Your genetics can determine a number of attributes such as your eye colour, the shape of your ears and whether you’re able to roll your tongue.
However, according to recent research, your genetic makeup doesn’t play as significant a role when it comes to your body’s ability to lose or gain weight.
Scientists at King’s College London recently undertook a study to explore how the gut processes and distributes fat by assessing 786 individuals from a cohort of twins.
The researchers examined stool samples from the twins, successfully identifying biomarkers in the faeces that corresponded to an increase in visceral fat around the waist.
Following their analysis of the molecules in the stool samples, they concluded that genetics only partially influenced weight gain, with environmental factors having a far greater bearing.
Only 17.9 per cent of processes that took place in the gut could be linked to hereditary factors.
On the other hand, 67.7 per cent of the processes in the gut were caused by environmental factors such as an individual’s diet.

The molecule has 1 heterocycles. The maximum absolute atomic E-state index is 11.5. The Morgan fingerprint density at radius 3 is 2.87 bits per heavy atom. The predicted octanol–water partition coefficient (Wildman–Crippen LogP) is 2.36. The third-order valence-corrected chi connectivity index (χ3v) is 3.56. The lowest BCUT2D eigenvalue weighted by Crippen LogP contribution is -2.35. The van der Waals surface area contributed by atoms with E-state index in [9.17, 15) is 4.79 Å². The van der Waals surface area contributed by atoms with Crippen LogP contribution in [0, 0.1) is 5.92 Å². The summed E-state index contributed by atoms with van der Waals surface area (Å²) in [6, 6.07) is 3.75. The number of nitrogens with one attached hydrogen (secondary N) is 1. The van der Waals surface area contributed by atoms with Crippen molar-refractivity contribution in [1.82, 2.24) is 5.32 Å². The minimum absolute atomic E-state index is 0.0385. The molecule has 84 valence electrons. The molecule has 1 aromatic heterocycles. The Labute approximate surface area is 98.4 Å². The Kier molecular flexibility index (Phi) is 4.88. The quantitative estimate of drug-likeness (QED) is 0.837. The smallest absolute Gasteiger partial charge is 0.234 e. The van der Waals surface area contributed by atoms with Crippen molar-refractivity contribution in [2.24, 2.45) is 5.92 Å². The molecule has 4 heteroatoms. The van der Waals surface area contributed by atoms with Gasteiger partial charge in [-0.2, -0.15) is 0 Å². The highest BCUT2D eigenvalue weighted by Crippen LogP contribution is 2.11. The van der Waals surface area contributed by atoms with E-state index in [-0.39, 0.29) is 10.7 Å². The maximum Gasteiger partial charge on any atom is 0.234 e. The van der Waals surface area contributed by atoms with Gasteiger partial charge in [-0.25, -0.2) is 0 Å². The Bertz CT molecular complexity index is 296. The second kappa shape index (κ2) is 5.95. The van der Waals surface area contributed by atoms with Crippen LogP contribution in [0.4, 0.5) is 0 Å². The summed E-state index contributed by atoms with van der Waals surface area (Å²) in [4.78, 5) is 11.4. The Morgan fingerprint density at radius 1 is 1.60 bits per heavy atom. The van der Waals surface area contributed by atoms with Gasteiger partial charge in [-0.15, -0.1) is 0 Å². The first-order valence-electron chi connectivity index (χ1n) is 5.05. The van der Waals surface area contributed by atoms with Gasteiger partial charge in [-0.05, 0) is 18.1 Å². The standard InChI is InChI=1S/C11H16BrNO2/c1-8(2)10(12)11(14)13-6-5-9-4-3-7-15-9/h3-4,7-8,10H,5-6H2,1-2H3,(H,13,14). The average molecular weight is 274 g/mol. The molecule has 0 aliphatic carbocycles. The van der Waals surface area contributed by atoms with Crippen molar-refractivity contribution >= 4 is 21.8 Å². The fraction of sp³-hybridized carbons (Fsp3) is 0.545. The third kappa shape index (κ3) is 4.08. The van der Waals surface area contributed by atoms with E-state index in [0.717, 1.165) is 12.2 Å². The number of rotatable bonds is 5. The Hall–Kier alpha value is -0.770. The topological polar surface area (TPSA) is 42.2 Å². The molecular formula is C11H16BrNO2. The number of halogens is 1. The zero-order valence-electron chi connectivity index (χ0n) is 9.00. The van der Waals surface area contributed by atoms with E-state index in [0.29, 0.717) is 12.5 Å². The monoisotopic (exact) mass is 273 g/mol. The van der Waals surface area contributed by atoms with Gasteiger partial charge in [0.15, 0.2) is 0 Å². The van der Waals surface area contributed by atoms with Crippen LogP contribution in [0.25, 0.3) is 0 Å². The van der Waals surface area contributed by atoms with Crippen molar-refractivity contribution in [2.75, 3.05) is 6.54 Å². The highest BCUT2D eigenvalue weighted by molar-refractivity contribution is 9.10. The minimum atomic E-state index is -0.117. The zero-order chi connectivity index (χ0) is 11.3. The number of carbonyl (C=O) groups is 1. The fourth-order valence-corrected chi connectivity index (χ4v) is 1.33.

Dr Jonas Zierer, first author of the study published in the journal Nature Genetics, believes this study could be instrumental in developing treatments for obesity in future.
“This new knowledge means we can alter the gut environment and confront the challenge of obesity from a new angle that is related to modifiable factors such as diet and the microbes in the gut,” he said.
Professor Tim Spector, head of the King’s College London’s Twin Research Group, also professed his excitement over the research group’s findings.
“This exciting work in our twins shows the importance to our health and weight of the thousands of chemicals that gut microbes produce in response to food,” he said.
“Knowing that they are largely controlled by what we eat rather than our genes is great news, and opens up many ways to use food as medicine.”
In April, a study undertaken by researchers from St Michael’s Hospital in Toronto stated that eating pasta as part of a nutritious diet can help an individual shed a few extra pounds.
This challenges the notion that people should eliminate carbohydrates from their diets in order to lead a healthy lifestyle.